September 7, 2016
Brothers and sisters:
In regard to virgins, I have no commandment from the Lord,
but I give my opinion as one who by the Lord’s mercy is trustworthy.
So this is what I think best because of the present distress:
that it is a good thing for a person to remain as he is.
Are you bound to a wife? Do not seek a separation.
Are you free of a wife? Then do not look for a wife.
If you marry, however, you do not sin,
nor does an unmarried woman sin if she marries;
but such people will experience affliction in their earthly life,
and I would like to spare you that.
I tell you, brothers, the time is running out.
From now on, let those having wives act as not having them,
those weeping as not weeping,
those rejoicing as not rejoicing,
those buying as not owning,
those using the world as not using it fully.
For the world in its present form is passing away.
Quite frankly, I'm having a hard time making heads or tails of this reading. As a newly married man, I don't think acting as not having a wife is a good plan for anything.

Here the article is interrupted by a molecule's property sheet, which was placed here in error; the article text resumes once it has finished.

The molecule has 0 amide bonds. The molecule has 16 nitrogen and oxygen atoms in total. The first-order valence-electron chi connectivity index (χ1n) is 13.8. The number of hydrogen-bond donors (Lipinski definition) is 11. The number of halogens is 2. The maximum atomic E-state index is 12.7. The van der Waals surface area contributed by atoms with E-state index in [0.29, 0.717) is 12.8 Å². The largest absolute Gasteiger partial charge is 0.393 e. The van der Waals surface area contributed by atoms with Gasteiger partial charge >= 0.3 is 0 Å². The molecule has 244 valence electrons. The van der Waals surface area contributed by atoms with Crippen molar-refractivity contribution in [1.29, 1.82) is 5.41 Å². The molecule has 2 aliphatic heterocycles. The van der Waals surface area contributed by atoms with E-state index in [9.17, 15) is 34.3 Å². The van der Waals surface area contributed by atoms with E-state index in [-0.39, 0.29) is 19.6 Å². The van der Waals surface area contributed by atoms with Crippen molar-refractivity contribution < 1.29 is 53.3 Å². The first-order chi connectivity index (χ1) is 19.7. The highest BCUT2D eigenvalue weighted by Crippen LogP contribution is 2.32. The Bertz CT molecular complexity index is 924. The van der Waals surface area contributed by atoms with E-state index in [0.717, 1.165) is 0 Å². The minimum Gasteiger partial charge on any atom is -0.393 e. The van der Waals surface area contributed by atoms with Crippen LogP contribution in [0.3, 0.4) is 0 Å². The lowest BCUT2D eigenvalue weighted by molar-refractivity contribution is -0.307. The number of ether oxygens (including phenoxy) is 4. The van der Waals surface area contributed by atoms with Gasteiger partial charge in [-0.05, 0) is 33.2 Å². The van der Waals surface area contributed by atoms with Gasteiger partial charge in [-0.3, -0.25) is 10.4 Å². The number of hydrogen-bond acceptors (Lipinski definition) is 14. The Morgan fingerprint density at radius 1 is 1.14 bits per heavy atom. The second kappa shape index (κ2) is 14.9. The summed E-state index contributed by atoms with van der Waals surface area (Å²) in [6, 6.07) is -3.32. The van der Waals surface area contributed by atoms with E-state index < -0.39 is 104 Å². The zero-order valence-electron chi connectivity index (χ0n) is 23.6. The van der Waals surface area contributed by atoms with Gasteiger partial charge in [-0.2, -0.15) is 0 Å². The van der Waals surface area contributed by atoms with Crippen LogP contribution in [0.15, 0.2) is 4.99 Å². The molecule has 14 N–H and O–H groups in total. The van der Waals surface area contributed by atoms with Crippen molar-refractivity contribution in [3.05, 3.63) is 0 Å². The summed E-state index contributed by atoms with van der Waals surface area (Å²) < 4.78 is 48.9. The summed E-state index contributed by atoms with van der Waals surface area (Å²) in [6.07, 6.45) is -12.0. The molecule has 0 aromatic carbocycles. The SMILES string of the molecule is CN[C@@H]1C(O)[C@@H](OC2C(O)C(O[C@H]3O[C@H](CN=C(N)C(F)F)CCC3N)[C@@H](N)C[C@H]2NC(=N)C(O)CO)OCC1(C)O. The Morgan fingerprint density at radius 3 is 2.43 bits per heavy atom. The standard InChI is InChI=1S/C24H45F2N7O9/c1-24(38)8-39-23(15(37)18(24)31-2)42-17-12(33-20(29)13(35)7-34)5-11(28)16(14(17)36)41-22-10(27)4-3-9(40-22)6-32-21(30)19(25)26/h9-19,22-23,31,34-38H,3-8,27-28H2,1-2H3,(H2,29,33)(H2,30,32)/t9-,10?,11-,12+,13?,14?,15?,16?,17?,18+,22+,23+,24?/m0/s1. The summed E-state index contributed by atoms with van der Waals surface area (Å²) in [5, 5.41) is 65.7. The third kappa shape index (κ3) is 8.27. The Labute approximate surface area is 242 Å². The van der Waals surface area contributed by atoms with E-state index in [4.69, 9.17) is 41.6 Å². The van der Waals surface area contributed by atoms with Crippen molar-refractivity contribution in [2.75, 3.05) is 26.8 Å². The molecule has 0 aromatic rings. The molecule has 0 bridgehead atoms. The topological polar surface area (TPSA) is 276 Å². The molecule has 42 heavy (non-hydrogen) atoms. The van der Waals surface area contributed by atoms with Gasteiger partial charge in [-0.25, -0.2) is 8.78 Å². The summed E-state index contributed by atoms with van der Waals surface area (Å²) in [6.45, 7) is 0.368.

My best guess for the heart of St. Paul's writing, then, is not that we are to throw off our commitments, morality, or emotions, of course, but rather an emphasis on the things we do not possess or control. God's time requires a submission of our will, as well as action. The ways we do things here below do not make sense or correspond to God's time, so it is necessary to respond, and respond radically.
Sometimes, the most radical response is patience. There is a wisdom in waiting, in savoring. As Fr. Mike Schmitz puts it in the video that I'm linking, "We will never ever encounter God in the future. We will never encounter God in the past. The only time we have to encounter God is in the present, in the moment."
Take 5 minutes and watch the video here: Letting God Take His Time
Praised be Jesus Christ, leader and inspiration of all priests.